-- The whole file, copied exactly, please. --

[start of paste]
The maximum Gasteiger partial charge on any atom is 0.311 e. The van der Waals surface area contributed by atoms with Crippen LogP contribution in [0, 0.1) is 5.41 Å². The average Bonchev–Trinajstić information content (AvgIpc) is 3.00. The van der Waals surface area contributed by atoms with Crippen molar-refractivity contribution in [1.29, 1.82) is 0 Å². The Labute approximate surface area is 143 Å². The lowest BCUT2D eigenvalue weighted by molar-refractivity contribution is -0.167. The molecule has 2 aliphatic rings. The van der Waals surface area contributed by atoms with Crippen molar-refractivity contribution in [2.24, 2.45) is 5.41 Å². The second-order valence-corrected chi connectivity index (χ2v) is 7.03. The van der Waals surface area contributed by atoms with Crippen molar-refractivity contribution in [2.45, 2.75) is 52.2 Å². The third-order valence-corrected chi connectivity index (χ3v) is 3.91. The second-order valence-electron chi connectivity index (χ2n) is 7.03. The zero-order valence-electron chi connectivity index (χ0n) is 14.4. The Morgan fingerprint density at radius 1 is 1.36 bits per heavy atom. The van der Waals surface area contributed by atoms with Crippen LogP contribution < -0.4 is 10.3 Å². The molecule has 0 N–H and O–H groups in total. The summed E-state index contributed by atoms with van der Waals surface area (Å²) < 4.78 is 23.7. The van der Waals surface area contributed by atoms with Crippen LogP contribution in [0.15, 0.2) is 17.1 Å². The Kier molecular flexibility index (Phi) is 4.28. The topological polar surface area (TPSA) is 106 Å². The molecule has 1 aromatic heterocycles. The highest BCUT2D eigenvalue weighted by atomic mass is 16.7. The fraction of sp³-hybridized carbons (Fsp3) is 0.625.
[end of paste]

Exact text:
The maximum Gasteiger partial charge on any atom is 0.311 e. The van der Waals surface area contributed by atoms with Crippen LogP contribution in [0, 0.1) is 5.41 Å². The average Bonchev–Trinajstić information content (AvgIpc) is 3.00. The van der Waals surface area contributed by atoms with Crippen molar-refractivity contribution in [1.29, 1.82) is 0 Å². The Labute approximate surface area is 143 Å². The lowest BCUT2D eigenvalue weighted by molar-refractivity contribution is -0.167. The molecule has 2 aliphatic rings. The van der Waals surface area contributed by atoms with Crippen molar-refractivity contribution in [2.24, 2.45) is 5.41 Å². The second-order valence-corrected chi connectivity index (χ2v) is 7.03. The van der Waals surface area contributed by atoms with Crippen molar-refractivity contribution in [2.45, 2.75) is 52.2 Å². The third-order valence-corrected chi connectivity index (χ3v) is 3.91. The second-order valence-electron chi connectivity index (χ2n) is 7.03. The zero-order valence-electron chi connectivity index (χ0n) is 14.4. The Morgan fingerprint density at radius 1 is 1.36 bits per heavy atom. The van der Waals surface area contributed by atoms with Crippen LogP contribution < -0.4 is 10.3 Å². The molecule has 0 N–H and O–H groups in total. The summed E-state index contributed by atoms with van der Waals surface area (Å²) < 4.78 is 23.7. The van der Waals surface area contributed by atoms with Crippen LogP contribution in [0.15, 0.2) is 17.1 Å². The Kier molecular flexibility index (Phi) is 4.28. The topological polar surface area (TPSA) is 106 Å². The molecule has 1 aromatic heterocycles. The highest BCUT2D eigenvalue weighted by atomic mass is 16.7. The fraction of sp³-hybridized carbons (Fsp3) is 0.625.